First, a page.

The idea of gathering the best horses in the world in each division is at the heart of the Breeders’ Cup concept, and it has given the sport a truly international showcase. There has always been consistent competition from Europe, but last year, two of the races were taken by horses based in Japan. One of the goals from the beginning was to enhance the international feel of the event, and that surely has happened. In addition to the Japanese successes in 2021, consider that the trainer with the 4th highest win total in the history of this U.S.-based event is Ireland’s Aidan O’Brien. Also, the jockey who is tied for the 4th highest win total is England-based Frankie Dettori.

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Another common question about the event is why 14 races are necessary. The best answer that I can give is fairness. Among sprinters, for example, it is generally accepted that males will be just a bit faster. It is true that in the early years of the event, the great fillies Very Subtle and Safely Kept were good enough to beat the boys in the Sprint. It is logical, however, that if there are separate sprint races for male and female horses throughout the year, there should be separate Breeders’ Cup races for male and female horses.  Similarly, the Filly and Mare Turf, which debuted in 1999 as the 8th Breeders’ Cup race, created a separate category for female turf runners over a distance of ground. It would be over slightly less distance than the Turf, and it would eliminate the need to have a top-level female turf horse face the best males over a mile-and-a-half. Kenny Rice points out that while there has been some skepticism when new races were introduced, the changes have worked out. He points out the success of Future Stars Friday, with championship races limited to 2-year-olds, as a key example.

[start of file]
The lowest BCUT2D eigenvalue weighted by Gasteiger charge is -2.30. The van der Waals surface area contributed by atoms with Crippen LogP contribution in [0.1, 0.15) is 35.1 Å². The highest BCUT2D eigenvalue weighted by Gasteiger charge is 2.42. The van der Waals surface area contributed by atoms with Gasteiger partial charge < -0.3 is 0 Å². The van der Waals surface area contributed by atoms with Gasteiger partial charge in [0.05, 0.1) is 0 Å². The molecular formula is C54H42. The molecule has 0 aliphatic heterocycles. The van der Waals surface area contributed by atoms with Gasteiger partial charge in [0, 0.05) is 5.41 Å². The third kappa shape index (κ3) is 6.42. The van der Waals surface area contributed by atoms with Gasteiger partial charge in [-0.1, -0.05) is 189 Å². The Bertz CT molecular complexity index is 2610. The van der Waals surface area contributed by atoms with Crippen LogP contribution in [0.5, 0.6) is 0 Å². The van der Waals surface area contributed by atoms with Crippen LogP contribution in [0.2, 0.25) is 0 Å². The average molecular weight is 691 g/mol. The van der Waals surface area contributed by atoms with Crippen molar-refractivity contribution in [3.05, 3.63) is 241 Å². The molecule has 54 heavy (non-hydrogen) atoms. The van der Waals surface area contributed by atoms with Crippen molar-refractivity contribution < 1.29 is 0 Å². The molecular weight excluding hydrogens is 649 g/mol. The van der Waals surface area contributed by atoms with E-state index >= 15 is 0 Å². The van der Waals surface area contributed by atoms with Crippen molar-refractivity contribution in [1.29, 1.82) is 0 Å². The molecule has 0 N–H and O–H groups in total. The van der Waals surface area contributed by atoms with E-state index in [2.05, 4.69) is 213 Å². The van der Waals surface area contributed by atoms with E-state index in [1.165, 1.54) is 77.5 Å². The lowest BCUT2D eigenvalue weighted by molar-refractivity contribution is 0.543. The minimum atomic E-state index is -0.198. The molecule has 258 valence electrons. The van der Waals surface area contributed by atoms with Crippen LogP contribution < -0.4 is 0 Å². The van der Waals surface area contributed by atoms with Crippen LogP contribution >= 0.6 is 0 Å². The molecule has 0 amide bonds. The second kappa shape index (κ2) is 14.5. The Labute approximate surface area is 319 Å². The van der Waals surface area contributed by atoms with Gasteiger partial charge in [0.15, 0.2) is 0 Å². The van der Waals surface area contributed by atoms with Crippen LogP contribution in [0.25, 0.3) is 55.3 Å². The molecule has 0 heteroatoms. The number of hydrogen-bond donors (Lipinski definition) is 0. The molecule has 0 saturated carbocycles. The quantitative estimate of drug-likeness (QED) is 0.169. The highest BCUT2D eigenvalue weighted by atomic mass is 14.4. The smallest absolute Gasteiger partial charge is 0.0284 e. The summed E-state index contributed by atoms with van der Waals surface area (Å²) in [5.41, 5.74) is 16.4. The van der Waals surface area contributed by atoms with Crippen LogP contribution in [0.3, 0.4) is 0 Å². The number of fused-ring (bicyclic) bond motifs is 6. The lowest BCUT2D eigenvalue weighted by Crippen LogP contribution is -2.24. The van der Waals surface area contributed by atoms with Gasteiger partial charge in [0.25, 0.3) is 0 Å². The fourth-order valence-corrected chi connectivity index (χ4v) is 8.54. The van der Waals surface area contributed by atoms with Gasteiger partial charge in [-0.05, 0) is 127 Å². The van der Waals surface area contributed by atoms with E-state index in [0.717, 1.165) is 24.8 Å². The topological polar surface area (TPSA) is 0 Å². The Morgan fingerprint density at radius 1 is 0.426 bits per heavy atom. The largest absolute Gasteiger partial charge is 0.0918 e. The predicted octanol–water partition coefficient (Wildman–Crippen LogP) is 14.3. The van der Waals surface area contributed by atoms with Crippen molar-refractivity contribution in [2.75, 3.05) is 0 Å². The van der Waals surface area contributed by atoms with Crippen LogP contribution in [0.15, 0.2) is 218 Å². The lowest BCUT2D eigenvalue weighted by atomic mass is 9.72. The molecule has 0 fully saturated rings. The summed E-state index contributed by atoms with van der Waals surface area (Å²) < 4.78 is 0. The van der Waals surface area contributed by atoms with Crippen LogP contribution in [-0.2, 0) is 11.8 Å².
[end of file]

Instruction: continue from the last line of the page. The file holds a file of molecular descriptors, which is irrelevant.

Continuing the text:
Rice also feels that the success of the Breeders’ Cup has brought renewed emphasis to breeding in the sport. Celebrity owners and breeders like Bobby Flay and Bill Parcells are notable examples. On the inaugural telecast of the event in 1984, every winner was acknowledged not only for its racing success, but also for its breeding influence, with video shown of the sire of the winner at its breeding farm. There is no question that the Breeders’ Cup has brought focus onto the breeding side of the industry.

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What to watch for in the 2022 Breeders’ Cup

One of the greatest aspects of the Breeders’ Cup is that every year it is held, it is almost inevitable that there will be great and unforgettable moments. The inaugural event in 1984 was clearly helped by a memorable three-way battle down the stretch that ended with the longshot Wild Again winning the Classic by a head. The elation of victorious jockey Pat Day as he held his riding helmet to the heavens is the signature image in the history of the event. Having such a memorable climax to the inaugural played no small part in boosting the consciousness of the Breeders’ Cup to casual fans. This year, many fans are expecting another great moment as the undefeated Flightline will go to the post as a big favorite in the Breeders’ Cup Classic. NBC’s Randy Moss has said that the performance of Flightline in his most recent race (the Pacific Classic) was as great a performance as has been seen on an American racetrack since Secretariat’s 31-length win in the Belmont Stakes.